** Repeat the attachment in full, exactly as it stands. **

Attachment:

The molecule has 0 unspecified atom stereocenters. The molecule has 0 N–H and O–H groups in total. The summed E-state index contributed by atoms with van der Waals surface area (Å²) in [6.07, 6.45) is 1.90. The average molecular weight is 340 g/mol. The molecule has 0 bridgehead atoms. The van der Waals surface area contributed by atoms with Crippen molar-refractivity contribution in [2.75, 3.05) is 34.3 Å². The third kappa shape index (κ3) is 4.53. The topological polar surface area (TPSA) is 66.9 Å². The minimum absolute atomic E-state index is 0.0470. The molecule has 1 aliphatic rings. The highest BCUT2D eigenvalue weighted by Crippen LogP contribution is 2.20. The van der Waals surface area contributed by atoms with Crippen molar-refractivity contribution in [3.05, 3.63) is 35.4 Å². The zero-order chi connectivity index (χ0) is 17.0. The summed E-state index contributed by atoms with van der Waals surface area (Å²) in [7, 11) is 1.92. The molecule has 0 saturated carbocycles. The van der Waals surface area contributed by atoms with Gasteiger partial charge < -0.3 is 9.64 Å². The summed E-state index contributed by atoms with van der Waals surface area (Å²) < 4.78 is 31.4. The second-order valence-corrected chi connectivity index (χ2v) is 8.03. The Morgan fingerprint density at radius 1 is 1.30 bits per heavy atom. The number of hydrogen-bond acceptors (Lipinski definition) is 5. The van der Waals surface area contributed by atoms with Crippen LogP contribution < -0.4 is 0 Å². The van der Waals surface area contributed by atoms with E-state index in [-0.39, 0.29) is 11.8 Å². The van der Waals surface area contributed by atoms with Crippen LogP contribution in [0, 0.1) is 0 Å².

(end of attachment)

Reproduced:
The molecule has 0 unspecified atom stereocenters. The molecule has 0 N–H and O–H groups in total. The summed E-state index contributed by atoms with van der Waals surface area (Å²) in [6.07, 6.45) is 1.90. The average molecular weight is 340 g/mol. The molecule has 0 bridgehead atoms. The van der Waals surface area contributed by atoms with Crippen molar-refractivity contribution in [2.75, 3.05) is 34.3 Å². The third kappa shape index (κ3) is 4.53. The topological polar surface area (TPSA) is 66.9 Å². The minimum absolute atomic E-state index is 0.0470. The molecule has 1 aliphatic rings. The highest BCUT2D eigenvalue weighted by Crippen LogP contribution is 2.20. The van der Waals surface area contributed by atoms with Crippen molar-refractivity contribution in [3.05, 3.63) is 35.4 Å². The zero-order chi connectivity index (χ0) is 17.0. The summed E-state index contributed by atoms with van der Waals surface area (Å²) in [7, 11) is 1.92. The molecule has 0 saturated carbocycles. The van der Waals surface area contributed by atoms with Gasteiger partial charge < -0.3 is 9.64 Å². The summed E-state index contributed by atoms with van der Waals surface area (Å²) < 4.78 is 31.4. The second-order valence-corrected chi connectivity index (χ2v) is 8.03. The Morgan fingerprint density at radius 1 is 1.30 bits per heavy atom. The number of hydrogen-bond acceptors (Lipinski definition) is 5. The van der Waals surface area contributed by atoms with Crippen LogP contribution < -0.4 is 0 Å². The van der Waals surface area contributed by atoms with E-state index in [-0.39, 0.29) is 11.8 Å². The van der Waals surface area contributed by atoms with Crippen LogP contribution in [0, 0.1) is 0 Å².